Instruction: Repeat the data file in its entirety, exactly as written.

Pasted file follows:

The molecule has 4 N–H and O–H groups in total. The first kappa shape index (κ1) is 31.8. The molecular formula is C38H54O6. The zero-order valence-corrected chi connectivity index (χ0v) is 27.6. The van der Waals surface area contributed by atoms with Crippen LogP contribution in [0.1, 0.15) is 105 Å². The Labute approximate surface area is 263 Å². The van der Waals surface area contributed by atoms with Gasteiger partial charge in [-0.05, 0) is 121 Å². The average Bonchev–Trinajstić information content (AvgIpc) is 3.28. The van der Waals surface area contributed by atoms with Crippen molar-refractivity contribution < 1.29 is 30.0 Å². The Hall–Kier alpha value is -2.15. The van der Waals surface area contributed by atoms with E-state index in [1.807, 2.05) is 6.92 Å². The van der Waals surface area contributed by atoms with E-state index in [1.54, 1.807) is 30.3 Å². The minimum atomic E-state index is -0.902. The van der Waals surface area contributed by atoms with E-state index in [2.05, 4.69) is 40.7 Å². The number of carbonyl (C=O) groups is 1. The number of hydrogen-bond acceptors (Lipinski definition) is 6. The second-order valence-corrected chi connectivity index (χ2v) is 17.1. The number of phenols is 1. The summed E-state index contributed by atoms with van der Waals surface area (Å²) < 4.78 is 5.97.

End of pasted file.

The molecule has 4 N–H and O–H groups in total. The first kappa shape index (κ1) is 31.8. The molecular formula is C38H54O6. The zero-order valence-corrected chi connectivity index (χ0v) is 27.6. The van der Waals surface area contributed by atoms with Crippen LogP contribution in [0.1, 0.15) is 105 Å². The Labute approximate surface area is 263 Å². The van der Waals surface area contributed by atoms with Gasteiger partial charge in [-0.05, 0) is 121 Å². The average Bonchev–Trinajstić information content (AvgIpc) is 3.28. The van der Waals surface area contributed by atoms with Crippen molar-refractivity contribution < 1.29 is 30.0 Å². The Hall–Kier alpha value is -2.15. The van der Waals surface area contributed by atoms with E-state index in [1.807, 2.05) is 6.92 Å². The van der Waals surface area contributed by atoms with E-state index in [1.54, 1.807) is 30.3 Å². The minimum atomic E-state index is -0.902. The van der Waals surface area contributed by atoms with E-state index in [2.05, 4.69) is 40.7 Å². The number of carbonyl (C=O) groups is 1. The number of hydrogen-bond acceptors (Lipinski definition) is 6. The second-order valence-corrected chi connectivity index (χ2v) is 17.1. The number of phenols is 1. The summed E-state index contributed by atoms with van der Waals surface area (Å²) < 4.78 is 5.97.